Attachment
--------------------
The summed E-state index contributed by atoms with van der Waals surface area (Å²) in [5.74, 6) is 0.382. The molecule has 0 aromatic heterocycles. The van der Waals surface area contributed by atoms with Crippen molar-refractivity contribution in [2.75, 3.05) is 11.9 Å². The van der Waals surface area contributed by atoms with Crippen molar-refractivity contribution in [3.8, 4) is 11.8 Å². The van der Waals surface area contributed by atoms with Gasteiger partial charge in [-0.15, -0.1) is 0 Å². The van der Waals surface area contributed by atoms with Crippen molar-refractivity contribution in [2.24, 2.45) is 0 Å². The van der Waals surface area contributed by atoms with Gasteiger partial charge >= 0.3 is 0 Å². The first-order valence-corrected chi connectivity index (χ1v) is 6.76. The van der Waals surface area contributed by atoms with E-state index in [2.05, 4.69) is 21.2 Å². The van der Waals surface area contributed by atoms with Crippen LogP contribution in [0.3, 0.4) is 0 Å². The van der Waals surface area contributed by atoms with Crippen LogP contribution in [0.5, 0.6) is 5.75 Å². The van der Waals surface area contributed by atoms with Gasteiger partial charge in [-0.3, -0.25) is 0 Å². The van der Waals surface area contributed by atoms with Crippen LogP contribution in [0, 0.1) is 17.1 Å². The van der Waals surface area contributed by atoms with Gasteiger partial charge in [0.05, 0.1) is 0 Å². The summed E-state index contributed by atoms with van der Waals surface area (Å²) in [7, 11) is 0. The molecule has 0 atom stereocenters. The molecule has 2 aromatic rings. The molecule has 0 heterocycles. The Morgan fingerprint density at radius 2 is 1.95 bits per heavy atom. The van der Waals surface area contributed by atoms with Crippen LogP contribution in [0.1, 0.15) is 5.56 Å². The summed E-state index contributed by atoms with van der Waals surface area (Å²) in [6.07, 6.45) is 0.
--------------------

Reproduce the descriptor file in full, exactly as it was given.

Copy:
The summed E-state index contributed by atoms with van der Waals surface area (Å²) in [5.74, 6) is 0.382. The molecule has 0 aromatic heterocycles. The van der Waals surface area contributed by atoms with Crippen molar-refractivity contribution in [2.75, 3.05) is 11.9 Å². The van der Waals surface area contributed by atoms with Crippen molar-refractivity contribution in [3.8, 4) is 11.8 Å². The van der Waals surface area contributed by atoms with Gasteiger partial charge in [-0.15, -0.1) is 0 Å². The van der Waals surface area contributed by atoms with Crippen molar-refractivity contribution in [2.24, 2.45) is 0 Å². The van der Waals surface area contributed by atoms with Gasteiger partial charge >= 0.3 is 0 Å². The first-order valence-corrected chi connectivity index (χ1v) is 6.76. The van der Waals surface area contributed by atoms with E-state index in [2.05, 4.69) is 21.2 Å². The van der Waals surface area contributed by atoms with Crippen LogP contribution in [0.3, 0.4) is 0 Å². The van der Waals surface area contributed by atoms with Crippen LogP contribution in [0.5, 0.6) is 5.75 Å². The van der Waals surface area contributed by atoms with Gasteiger partial charge in [-0.3, -0.25) is 0 Å². The van der Waals surface area contributed by atoms with Crippen LogP contribution in [0, 0.1) is 17.1 Å². The van der Waals surface area contributed by atoms with Gasteiger partial charge in [0.05, 0.1) is 0 Å². The summed E-state index contributed by atoms with van der Waals surface area (Å²) in [7, 11) is 0. The molecule has 0 atom stereocenters. The molecule has 2 aromatic rings. The molecule has 0 heterocycles. The Morgan fingerprint density at radius 2 is 1.95 bits per heavy atom. The van der Waals surface area contributed by atoms with Crippen LogP contribution in [0.1, 0.15) is 5.56 Å². The summed E-state index contributed by atoms with van der Waals surface area (Å²) in [6.07, 6.45) is 0.